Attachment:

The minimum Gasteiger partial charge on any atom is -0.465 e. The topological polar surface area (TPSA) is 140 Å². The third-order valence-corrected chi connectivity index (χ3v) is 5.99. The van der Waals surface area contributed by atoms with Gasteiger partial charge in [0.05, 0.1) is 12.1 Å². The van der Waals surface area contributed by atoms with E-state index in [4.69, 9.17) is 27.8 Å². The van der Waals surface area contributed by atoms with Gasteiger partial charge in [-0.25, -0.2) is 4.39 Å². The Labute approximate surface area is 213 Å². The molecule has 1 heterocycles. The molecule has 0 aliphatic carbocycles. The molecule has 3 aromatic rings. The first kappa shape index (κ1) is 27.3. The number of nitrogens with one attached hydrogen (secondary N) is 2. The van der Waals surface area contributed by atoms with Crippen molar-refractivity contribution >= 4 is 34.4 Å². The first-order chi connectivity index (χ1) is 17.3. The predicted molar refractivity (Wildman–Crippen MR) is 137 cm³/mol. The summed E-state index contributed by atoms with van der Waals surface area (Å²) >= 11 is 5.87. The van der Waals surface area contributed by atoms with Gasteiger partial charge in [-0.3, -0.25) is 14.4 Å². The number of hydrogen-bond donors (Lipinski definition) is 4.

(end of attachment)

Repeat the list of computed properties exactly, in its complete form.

The minimum Gasteiger partial charge on any atom is -0.465 e. The topological polar surface area (TPSA) is 140 Å². The third-order valence-corrected chi connectivity index (χ3v) is 5.99. The van der Waals surface area contributed by atoms with Gasteiger partial charge in [0.05, 0.1) is 12.1 Å². The van der Waals surface area contributed by atoms with E-state index in [4.69, 9.17) is 27.8 Å². The van der Waals surface area contributed by atoms with Gasteiger partial charge in [-0.25, -0.2) is 4.39 Å². The Labute approximate surface area is 213 Å². The molecule has 1 heterocycles. The molecule has 0 aliphatic carbocycles. The molecule has 3 aromatic rings. The first kappa shape index (κ1) is 27.3. The number of nitrogens with one attached hydrogen (secondary N) is 2. The van der Waals surface area contributed by atoms with Crippen molar-refractivity contribution >= 4 is 34.4 Å². The first-order chi connectivity index (χ1) is 17.3. The predicted molar refractivity (Wildman–Crippen MR) is 137 cm³/mol. The summed E-state index contributed by atoms with van der Waals surface area (Å²) >= 11 is 5.87. The van der Waals surface area contributed by atoms with Gasteiger partial charge in [-0.3, -0.25) is 14.4 Å². The number of hydrogen-bond donors (Lipinski definition) is 4.